A halving of Litecoin is an event in which the number of Litecoin rewards generated is halved.
Around every four years, Litecoin halvings are planned to maintain the purchasing power of Litecoin. On August 5, 2019, the last halving Litecoin was when the mining price decreased from 25 Litecoins per block to 12,5 Litecoins per block.
The next halving is scheduled for 6 August 2023, when the prize will be that from 12.5 to 6.25 Litecoins.
The purpose of a Litecoin halving
To understand why Litecoin halving events occur, the process behind the development of LTC tokens helps to understand.
Litecoin is limited in number and can be created. In total, 84 million coins will be in circulation and can not ever be generated once mined.
Since Litecoin has a fixed supply, it is a scarce and intrinsically deflationary asset. If its stock were not limited, its purchasing power will gradually deteriorate over time-as is the case with fiat currencies that are produced at will.
The Litecoin halving schedule is scheduled to take place once every 840,000 blocks until the network generates a maximum of 84 million Litecoins.
So far, around 75% of all Litecoins have been mined, with around 63 million of the 84 million in circulation at present.
Impact on miners
Litecoins are released by block rewards in a consistent pattern.
Miners receive Litecoin rewards for adding new network blocks. When a Litecoin halving takes place, miners earn 50 percent fewer Litecoins for checking transactions.
The Litecoin network block output time is about one block every 2.5 minutes. With a new supply of 7,200 LTCs on the market, about 576 blocks will be generated every 24 hours following the 2019 halving–half of the previous daily level of approximately 14,400 LTCs. With every halving event, markedly fewer Litecoins are added to the market.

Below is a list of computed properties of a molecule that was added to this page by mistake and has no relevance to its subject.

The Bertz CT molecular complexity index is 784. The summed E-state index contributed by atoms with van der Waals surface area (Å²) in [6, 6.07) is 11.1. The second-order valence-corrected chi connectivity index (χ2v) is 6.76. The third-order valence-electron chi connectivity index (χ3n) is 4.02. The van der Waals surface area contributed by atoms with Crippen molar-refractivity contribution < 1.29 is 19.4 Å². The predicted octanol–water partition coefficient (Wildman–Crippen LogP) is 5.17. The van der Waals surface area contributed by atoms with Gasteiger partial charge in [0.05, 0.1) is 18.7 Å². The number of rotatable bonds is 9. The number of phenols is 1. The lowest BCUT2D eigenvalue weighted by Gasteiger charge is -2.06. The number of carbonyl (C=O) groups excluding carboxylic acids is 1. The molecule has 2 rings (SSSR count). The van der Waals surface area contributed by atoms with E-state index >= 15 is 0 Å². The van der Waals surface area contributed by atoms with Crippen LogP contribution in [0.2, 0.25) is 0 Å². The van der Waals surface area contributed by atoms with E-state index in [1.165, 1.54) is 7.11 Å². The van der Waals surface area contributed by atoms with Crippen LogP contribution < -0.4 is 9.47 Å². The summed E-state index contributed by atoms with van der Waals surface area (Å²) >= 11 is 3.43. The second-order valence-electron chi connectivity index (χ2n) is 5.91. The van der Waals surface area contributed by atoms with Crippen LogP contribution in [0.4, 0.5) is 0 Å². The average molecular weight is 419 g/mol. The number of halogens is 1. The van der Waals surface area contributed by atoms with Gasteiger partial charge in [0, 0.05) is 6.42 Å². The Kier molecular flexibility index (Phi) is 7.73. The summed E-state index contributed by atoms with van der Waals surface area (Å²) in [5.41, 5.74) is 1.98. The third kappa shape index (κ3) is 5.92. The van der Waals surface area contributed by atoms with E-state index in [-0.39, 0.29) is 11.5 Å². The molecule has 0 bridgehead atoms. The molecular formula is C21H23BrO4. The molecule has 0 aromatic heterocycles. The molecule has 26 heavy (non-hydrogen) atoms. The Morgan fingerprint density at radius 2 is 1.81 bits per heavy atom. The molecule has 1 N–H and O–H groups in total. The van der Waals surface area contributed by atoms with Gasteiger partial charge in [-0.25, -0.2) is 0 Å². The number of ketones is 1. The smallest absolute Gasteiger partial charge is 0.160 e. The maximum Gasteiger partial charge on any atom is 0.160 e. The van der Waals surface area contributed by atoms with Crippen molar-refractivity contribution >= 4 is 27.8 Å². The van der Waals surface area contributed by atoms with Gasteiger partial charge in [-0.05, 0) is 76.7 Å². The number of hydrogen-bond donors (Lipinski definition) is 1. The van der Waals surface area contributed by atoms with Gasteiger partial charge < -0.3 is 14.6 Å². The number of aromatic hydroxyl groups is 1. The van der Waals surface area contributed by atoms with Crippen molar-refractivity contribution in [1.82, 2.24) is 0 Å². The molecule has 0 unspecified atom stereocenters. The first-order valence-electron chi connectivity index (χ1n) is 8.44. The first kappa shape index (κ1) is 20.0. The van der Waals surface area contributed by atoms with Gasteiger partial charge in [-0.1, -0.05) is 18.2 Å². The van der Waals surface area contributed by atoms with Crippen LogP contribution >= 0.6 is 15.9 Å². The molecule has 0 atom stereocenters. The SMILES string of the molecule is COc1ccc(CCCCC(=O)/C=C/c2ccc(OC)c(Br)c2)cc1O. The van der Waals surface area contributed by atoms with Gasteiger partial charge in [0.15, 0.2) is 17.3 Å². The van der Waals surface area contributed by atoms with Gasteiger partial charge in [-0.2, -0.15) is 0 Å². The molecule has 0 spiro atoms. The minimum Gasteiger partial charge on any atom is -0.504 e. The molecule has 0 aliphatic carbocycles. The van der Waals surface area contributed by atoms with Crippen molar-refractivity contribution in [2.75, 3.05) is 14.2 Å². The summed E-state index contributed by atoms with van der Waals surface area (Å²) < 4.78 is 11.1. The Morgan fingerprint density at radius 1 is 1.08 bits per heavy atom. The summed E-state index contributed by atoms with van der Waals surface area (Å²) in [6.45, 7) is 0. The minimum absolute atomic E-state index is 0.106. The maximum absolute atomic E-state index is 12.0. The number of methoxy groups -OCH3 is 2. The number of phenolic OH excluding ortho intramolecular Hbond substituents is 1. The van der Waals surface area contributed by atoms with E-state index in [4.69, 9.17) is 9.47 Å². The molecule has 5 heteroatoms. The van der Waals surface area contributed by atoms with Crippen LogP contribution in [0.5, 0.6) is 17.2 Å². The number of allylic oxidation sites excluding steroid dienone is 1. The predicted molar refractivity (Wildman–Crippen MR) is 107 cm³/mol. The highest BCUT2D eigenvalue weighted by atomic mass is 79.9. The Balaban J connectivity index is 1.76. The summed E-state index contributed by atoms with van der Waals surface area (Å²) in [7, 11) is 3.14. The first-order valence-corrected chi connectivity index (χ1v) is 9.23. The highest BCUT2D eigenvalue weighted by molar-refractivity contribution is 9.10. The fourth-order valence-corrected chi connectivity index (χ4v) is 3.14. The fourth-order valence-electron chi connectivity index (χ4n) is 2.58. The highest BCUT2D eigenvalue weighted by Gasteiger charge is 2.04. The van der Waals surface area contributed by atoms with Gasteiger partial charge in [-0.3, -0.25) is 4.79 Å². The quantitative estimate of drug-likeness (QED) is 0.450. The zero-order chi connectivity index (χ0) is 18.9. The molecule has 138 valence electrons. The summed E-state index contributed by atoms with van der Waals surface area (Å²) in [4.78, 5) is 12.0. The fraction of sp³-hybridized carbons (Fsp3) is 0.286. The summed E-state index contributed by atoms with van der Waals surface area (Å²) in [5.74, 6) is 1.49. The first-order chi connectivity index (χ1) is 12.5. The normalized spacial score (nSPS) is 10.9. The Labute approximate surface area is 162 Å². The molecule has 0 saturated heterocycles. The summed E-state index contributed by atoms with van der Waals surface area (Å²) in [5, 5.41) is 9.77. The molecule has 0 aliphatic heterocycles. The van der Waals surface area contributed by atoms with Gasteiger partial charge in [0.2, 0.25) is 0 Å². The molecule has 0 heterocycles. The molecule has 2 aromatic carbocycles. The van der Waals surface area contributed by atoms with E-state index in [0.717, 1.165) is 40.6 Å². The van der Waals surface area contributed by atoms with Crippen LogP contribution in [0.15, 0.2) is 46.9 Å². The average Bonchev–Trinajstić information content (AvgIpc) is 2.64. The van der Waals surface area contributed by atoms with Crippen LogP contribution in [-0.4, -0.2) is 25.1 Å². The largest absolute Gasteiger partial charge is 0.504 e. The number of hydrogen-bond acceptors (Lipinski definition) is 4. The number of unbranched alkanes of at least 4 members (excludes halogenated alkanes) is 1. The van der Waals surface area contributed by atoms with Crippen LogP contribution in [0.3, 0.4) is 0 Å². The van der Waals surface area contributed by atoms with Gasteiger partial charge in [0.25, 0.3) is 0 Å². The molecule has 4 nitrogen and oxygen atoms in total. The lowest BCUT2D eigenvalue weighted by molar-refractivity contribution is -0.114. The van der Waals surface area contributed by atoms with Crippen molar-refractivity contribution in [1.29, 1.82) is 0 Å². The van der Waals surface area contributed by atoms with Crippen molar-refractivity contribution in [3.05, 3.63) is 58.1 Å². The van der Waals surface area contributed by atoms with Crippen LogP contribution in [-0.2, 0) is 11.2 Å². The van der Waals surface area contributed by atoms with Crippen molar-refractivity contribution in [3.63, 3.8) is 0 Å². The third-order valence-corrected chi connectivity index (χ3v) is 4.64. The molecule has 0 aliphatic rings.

Litecoin halving events are likely to affect people’s mining interest, as a range of widely used Litecoin mining tools have a harder time producing enough LTC to cover energy costs.
Also, mining issues–an indicator of how difficult it is to maintain and add to the blockchain–do not automatically react to the decline in mining profits.
As a result, miners could choose to mine other cryptocurrencies, which could lead to a decrease in the hash rate. According to BitInfoCharts, Litecoin is currently at 157 TH / s–far below 523 TH / s in July.
Some Litecoin enthusiasts consider these effects to be relatively short term because computing power tends to grow in the months after a halving to offset mining profitability drop. For example, during the halving on 25 August, the Litecoin hash rate fell by 15 percent in the next two weeks before rebounding.
Others, nevertheless, are concerned about the falling hash power of Litecoin which makes it vulnerable to a 51% attack when a single miner or cartel assembles more hash power than any other participant.
If more than one half of the total hashing power in the network is obtained, other miners can vote out and gain control of the transactions in the blockchain.
Litecoin traders should expect increased volatility during a halving of Litecoin. Litecoin currently trades at $45, 53% less than its $97 August 5 worth.
A similar event happened in 2015 when Litecoin peaked at $8 in July before dipping below $2 by the halving-day of August 25.
The latest price drop did not help the sixth-largest crypto-monetary year on the market, the near connection with Bitcoin causing a lot of pain as Bitcoin entered its new bear period.
Some analysts argue that the revival of Litecoin is not imminent, because falls in the last six months suggest that supply cuts already cost traders.
So while a Litecoin halving may impact the value of the coin, at least in the short term, it is more important to predict its price in the future for the wider cryptocurrency market.